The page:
Problem with Default Density Plot in ggplots
When it comes to visualizing data with a histogram and dealing with multiple groups, it can be quite challenging. I have recently come across a useful ggplot2 extension called ggridges that has been helpful for my data exploratory tasks.
It can be difficult to display multiple groups in a plot because they may not display nicely. This can lead to confusion when trying to stack histograms as a bar chart. In the following example with the classic iris dataset, since the species — setosa isn’t started with the same horizontal line, it makes comparison extremely difficult, and wrong conclusions could be quickly drawn.
We can use the density plot to mitigate this problem, avoiding overlapping each group and making the histogram smoother.
Unfortunately, it is still unable to solve the overlapping issue in the chart above that involves multiple groups. Identifying the overlapping areas and finding the exact distribution remains challenging.
You might argue: we could Adjust
fill parameter to make overlapping areas more apparent. But it takes work to adjust color and transparency level.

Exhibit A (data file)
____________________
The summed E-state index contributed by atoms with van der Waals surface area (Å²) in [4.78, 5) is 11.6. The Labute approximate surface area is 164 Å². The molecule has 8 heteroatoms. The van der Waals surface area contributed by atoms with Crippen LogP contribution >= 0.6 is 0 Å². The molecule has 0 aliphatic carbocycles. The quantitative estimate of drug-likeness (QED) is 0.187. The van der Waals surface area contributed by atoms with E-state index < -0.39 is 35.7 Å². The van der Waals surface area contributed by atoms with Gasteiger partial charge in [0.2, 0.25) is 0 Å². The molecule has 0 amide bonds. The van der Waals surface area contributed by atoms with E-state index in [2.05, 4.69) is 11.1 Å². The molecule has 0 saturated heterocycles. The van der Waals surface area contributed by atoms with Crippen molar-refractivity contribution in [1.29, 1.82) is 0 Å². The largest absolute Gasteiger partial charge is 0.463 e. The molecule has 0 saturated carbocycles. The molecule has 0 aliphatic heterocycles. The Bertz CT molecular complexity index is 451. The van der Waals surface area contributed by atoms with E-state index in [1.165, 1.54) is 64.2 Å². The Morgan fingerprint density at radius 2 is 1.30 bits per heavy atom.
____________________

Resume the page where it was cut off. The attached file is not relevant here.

In this case, we’d need “partially overlapping” This makes the perfect case for avoiding crowded charts but keeping charts in comparable distance.
ggridges are Ridgeline plots that are partially overlapping line plots that create the impression of a mountain range. They can be quite useful for visualizing changes in distributions over time or space. — ggridges wiki
A super helpful case is to apply a density plot for each group
geom_density_ridges and visualize its distribution and compare.
Let’s update our example to the following.
## Code with default geom_density ggplot(data=iris, aes(x=Sepal.Length, fill=Species)) + geom_density()+ theme_minimal() ## Code with geom_density_ridges ggplot(data=iris, aes(x=Sepal.Length, y=Species)) + geom_density_ridges()+ theme_ridges()
Now, we have each group (species) that used to be identified as color in the y-axis. The method highlights the distribution of each group individually, making it easy to compare them.
If you still don’t like the overlapping and want to make each group nonoverlapping at all, you can change the scale setting to a value less than 1
ggplot(data=iris, aes(x=Sepal.Length, y=Species)) + geom_density_ridges(scale = 0.9)+ theme_ridges()
Once the distribution is learned, we can apply some quantile metrics to understand the distribution for each group easily. We can apply p50 and p95 values to help us gain more insights into the distribution.
ggplot(data=iris, aes(x=Sepal.Length, y=Species)) + geom_density_ridges(quantile_lines = TRUE, quantiles = c(0.5, 0.95), alpha = 0.7)+ theme_ridges()
I recently discovered this helpful ggplot2 extension called ggridges that I find useful for data exploratory tasks. ggridges is an excellent solution for multiple groups, and you’d need to learn their distribution and show insights within one chart. I hope this blog provides insights into another extension within ggplot2 ecosystem to help you as data professionals.